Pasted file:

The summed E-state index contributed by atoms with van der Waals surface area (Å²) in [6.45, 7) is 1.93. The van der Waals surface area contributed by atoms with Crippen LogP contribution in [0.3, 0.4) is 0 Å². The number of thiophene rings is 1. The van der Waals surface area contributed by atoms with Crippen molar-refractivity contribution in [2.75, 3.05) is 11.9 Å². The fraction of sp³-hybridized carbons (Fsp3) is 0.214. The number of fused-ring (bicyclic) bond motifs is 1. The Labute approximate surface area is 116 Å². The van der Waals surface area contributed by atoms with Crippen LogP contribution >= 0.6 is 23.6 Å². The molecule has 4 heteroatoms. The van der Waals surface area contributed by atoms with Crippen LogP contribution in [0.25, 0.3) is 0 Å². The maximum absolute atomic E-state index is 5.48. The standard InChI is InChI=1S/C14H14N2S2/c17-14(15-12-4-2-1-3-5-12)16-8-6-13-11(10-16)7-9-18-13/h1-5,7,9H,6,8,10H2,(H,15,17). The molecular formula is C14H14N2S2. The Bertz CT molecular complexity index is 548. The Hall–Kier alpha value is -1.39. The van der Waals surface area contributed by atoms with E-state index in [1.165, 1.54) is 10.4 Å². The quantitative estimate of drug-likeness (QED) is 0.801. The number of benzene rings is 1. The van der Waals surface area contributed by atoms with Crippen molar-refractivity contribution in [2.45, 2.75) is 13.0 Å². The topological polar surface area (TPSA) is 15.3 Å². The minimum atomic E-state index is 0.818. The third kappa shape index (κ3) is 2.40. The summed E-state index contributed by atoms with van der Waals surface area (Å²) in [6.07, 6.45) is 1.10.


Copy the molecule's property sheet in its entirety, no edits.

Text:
The summed E-state index contributed by atoms with van der Waals surface area (Å²) in [6.45, 7) is 1.93. The van der Waals surface area contributed by atoms with Crippen LogP contribution in [0.3, 0.4) is 0 Å². The number of thiophene rings is 1. The van der Waals surface area contributed by atoms with Crippen molar-refractivity contribution in [2.75, 3.05) is 11.9 Å². The fraction of sp³-hybridized carbons (Fsp3) is 0.214. The number of fused-ring (bicyclic) bond motifs is 1. The Labute approximate surface area is 116 Å². The van der Waals surface area contributed by atoms with Crippen LogP contribution >= 0.6 is 23.6 Å². The molecule has 4 heteroatoms. The van der Waals surface area contributed by atoms with Crippen LogP contribution in [0.25, 0.3) is 0 Å². The maximum absolute atomic E-state index is 5.48. The standard InChI is InChI=1S/C14H14N2S2/c17-14(15-12-4-2-1-3-5-12)16-8-6-13-11(10-16)7-9-18-13/h1-5,7,9H,6,8,10H2,(H,15,17). The molecular formula is C14H14N2S2. The Bertz CT molecular complexity index is 548. The Hall–Kier alpha value is -1.39. The van der Waals surface area contributed by atoms with E-state index in [1.165, 1.54) is 10.4 Å². The quantitative estimate of drug-likeness (QED) is 0.801. The number of benzene rings is 1. The van der Waals surface area contributed by atoms with Crippen molar-refractivity contribution in [2.45, 2.75) is 13.0 Å². The topological polar surface area (TPSA) is 15.3 Å². The minimum atomic E-state index is 0.818. The third kappa shape index (κ3) is 2.40. The summed E-state index contributed by atoms with van der Waals surface area (Å²) in [6.07, 6.45) is 1.10.